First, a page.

At the centre of the most recent discussions are three critical issues. First, the Tendulkar Committee reported an observed calorie intake of 1,999 and 1,776 kilocalories per day for those near the new poverty line in rural and urban areas, respectively. These levels of calorie intake are regarded as low relative to the minimum dietary energy requirement recommended in the Report of a joint Food and Agricultural Organization-United Nations University-World Health Organisation Expert Consultation published in 2004. Second, the new methodology did not consider the possibility of changes in consumer preferences, which means that the commodity bundle of 1973-74 does not now capture the current pattern of consumption in India. Third, differential rates of inflation for food and non-food items were not taken into account.
The new poverty line has also caused an intense debate in political circles to the extent that the Planning Commission and the Ministry of Rural Development had to state that a socio-economic and caste-economic census was underway to revise the existing poverty lines, although the Tendulkar poverty line will remain as a reference point for eligibility for the subsidized food and other social protection programmes.
China has been very successful in reducing extreme deprivation, as is evident from Figure 1. In the early 1980s, 94% of China’s rural population, and 44.5% of the urban population lived on less than US$1.25 a day. By 2005, the percentage of people in poverty had fallen to 26% in rural areas, and to 1.7% in urban areas. This represents a fall of 627 million people in poverty, from 835 million in 1981, to 207.7 million in 2005. Remarkably, the fall in the number of China’s poor exceeds the number still living in poverty in sub-Saharan Africa (about 388 million people) and Latin America (47.6 million people).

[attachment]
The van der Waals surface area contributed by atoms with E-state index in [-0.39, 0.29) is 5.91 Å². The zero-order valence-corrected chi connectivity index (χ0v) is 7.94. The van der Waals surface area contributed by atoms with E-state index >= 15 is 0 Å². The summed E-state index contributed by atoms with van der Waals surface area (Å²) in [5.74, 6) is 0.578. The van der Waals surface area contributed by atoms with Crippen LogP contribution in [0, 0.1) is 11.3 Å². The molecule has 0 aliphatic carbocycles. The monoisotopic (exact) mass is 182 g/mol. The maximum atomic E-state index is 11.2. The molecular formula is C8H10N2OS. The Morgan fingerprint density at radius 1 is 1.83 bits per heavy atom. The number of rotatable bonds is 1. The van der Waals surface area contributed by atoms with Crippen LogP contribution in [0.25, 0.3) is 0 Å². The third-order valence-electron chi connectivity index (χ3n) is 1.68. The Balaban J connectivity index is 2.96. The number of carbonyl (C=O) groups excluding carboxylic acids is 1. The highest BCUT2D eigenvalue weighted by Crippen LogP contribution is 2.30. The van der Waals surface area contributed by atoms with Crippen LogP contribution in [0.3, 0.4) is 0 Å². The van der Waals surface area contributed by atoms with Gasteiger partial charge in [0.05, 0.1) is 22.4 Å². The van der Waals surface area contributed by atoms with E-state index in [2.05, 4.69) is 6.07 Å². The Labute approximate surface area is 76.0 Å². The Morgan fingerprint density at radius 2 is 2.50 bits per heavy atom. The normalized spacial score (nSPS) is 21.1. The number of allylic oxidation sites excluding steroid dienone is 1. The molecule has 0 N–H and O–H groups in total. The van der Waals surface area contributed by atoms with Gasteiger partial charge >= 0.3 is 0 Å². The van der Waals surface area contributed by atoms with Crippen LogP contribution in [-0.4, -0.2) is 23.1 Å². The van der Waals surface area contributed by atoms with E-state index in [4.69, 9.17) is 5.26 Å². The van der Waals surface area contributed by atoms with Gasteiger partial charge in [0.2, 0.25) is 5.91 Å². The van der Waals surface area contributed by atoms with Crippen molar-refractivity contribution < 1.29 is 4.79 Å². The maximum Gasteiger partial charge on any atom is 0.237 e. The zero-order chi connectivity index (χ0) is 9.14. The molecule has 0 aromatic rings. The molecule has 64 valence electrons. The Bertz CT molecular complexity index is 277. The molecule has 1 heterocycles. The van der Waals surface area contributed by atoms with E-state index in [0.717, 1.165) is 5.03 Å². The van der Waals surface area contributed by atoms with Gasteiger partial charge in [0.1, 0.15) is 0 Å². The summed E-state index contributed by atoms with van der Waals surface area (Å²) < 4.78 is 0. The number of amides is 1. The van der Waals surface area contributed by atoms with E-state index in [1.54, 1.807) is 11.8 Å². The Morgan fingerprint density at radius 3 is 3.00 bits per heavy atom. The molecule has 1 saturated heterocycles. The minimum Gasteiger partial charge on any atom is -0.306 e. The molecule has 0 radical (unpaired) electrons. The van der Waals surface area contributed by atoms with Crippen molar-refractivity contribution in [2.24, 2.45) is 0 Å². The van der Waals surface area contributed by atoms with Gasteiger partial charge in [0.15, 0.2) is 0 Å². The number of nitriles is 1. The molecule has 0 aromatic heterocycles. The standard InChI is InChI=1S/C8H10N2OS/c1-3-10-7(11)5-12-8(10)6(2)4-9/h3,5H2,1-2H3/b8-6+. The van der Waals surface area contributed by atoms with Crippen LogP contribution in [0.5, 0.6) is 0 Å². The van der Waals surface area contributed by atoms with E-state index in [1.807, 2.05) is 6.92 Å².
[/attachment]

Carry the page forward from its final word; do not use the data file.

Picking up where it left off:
China’s official poverty lines have been derived based on a bundle of items dominated by food grains that have neither been updated adequately to reflect changes in consumption patterns, nor adjusted to take into account inflationary trends in both food and non-food items. The result was one of the lowest rural poverty lines in the developing world. In December 2011, the Chinese government announced it would lift the country’s rural poverty line from 1,274 yuan per year in 2010 to 2,300 yuan, an increase of over 80%. This, once adjusted by the purchasing power parity of 2005, is equivalent to approximately US$1.80 per day, a threshold well above the US$1.25 used by the World Bank for international poverty comparisons.
The present debate and action on redefining the poverty lines of China and India is significant for at least two reasons. First, it signals a policy shift from ‘trickle down’ economics that emphasizes growth pure and simple, towards the notion of inclusive or pro-poor growth. Second, by lifting the official poverty lines, the two countries have increased in principle the number of people that are eligible to receive support from social protection policies. If social protection programmes in the two countries prove to be effective in facilitating poverty exit, this could lead to a significant reduction in global poverty, even if less progress is made in sub-Saharan Africa, Latin America, and the rest of East and South Asia. However, the two giants face important challenges in that process, and we return to the policy issues in the second part of this Angle article next month.
Tony Addison is Chief Economist-Deputy Director, UNU-WIDER.
Miguel Niño-Zarazúa is a Research Fellow, UNU-WIDER.
Part 2 of this article follows in WIDER Angle February 2012.